I know that there are people who are drawn to Mastodon because it’s decentralized, and for some people, that’s exactly what they want. But not me. I just want one place where all my friends are hanging out, and I can follow them. Having separate servers and whatnot makes it feel very disjointed. That’s why I’m enjoying Hive so much more than Mastodon — it’s easy.
It seems that Hive is still just getting started, and that’s okay. Hive has been around since 2019 and is managed by only two people. But with all of the Twitter drama, it has had an explosive number of new user signups — about a million in a week.
I have noticed every time I open up the Hive app on my iPhone 14 Pro, it takes at least 10 seconds for my home feed to load up. This is assuming it doesn’t just pick up from where I left off from the last use. I’d imagine that this is because Hive’s servers weren’t anticipating this many new users so quickly, so things are a little slow because of it — and that’s totally understandable. But I still hope that the developers behind Hive add more servers to handle capacity sooner rather than later.
I also noticed that search is pretty much useless right now, and somehow, usernames aren’t unique (there are multiple people with the same handle). NSFW posts also have to be manually tagged every time, so if a user doesn’t do this, then NSFW content can show up in the Discover section, regardless of whether or not you chose to allow it on your account. Content moderation needs to be something that is seriously considered on the Hive platform because, right now, it’s obvious that it’s nonexistent.
The app itself could also use improvement. There are inconsistent touch zones when browsing profiles, and you can’t just tap anywhere on the screen to simply close out of a contextual menu. On an iPhone, you can’t tap the device status bar to go back to the top (pro tip: tap the home feed tab to do this). The Android version of the Hive app is somehow worse, and you need workarounds to do little things like adding a profile picture with an existing image on your device. Yeah, it’s definitely rough, to say the least.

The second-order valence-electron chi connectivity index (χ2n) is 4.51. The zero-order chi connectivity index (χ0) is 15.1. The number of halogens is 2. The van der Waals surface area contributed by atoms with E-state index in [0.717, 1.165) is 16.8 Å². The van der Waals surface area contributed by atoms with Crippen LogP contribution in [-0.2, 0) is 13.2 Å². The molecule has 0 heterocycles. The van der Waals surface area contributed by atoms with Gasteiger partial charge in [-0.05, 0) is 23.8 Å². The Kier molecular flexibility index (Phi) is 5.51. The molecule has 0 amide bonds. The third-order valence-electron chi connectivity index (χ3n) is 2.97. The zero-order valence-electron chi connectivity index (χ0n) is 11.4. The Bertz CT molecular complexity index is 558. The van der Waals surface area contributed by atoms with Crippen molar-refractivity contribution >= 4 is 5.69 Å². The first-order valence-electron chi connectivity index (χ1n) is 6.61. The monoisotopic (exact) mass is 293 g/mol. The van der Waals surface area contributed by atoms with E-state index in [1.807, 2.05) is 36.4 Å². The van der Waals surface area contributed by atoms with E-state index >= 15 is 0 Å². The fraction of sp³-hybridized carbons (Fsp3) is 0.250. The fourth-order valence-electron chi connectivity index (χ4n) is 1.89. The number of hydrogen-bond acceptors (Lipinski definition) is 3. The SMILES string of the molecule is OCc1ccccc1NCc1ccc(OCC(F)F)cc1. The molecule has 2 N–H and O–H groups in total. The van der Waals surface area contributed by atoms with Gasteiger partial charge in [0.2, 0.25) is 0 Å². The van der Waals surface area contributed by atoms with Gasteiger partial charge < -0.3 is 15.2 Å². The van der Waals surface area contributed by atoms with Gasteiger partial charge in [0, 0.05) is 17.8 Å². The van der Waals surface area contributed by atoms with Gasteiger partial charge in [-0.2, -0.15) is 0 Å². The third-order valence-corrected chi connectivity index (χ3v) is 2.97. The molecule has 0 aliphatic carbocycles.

And the biggest issue that a lot of people are having with Hive is the fact that it is currently a mobile app only. There’s no website and no desktop app. Everything involving Hive Social is on your iPhone or
I know a lot of people have always disliked Twitter, but for me, Twitter was more than just a hot mess all these years. I got started in my career because of Twitter, and I’ve met so many amazing people that I consider friends through Twitter — even meeting some of them in person. It’s also how I share my work with people who may even be remotely interested, and it’s how I find out about breaking news.
It’s hard to start over and keep in touch with the people you care about when everyone is splitting up and going to smaller places.
I’m trying all of these “alternatives” to Twitter because so many of those cool people I’ve met have left for something else. I’ll go where the people go, but I’ve been on Twitter for 15 years, building up a small following. It’s hard to start over and keep in touch with the people you care about when everyone is splitting up and going to smaller places, rather than one big “public town square.”
So far, Hive is the only alternative that I’ve actually enjoyed using, but it definitely has a long road ahead of it. I’ll keep at it for now, and hopefully, more people hop on board once it makes some much-needed additions.
At least, you know, until the next big social network option pops up.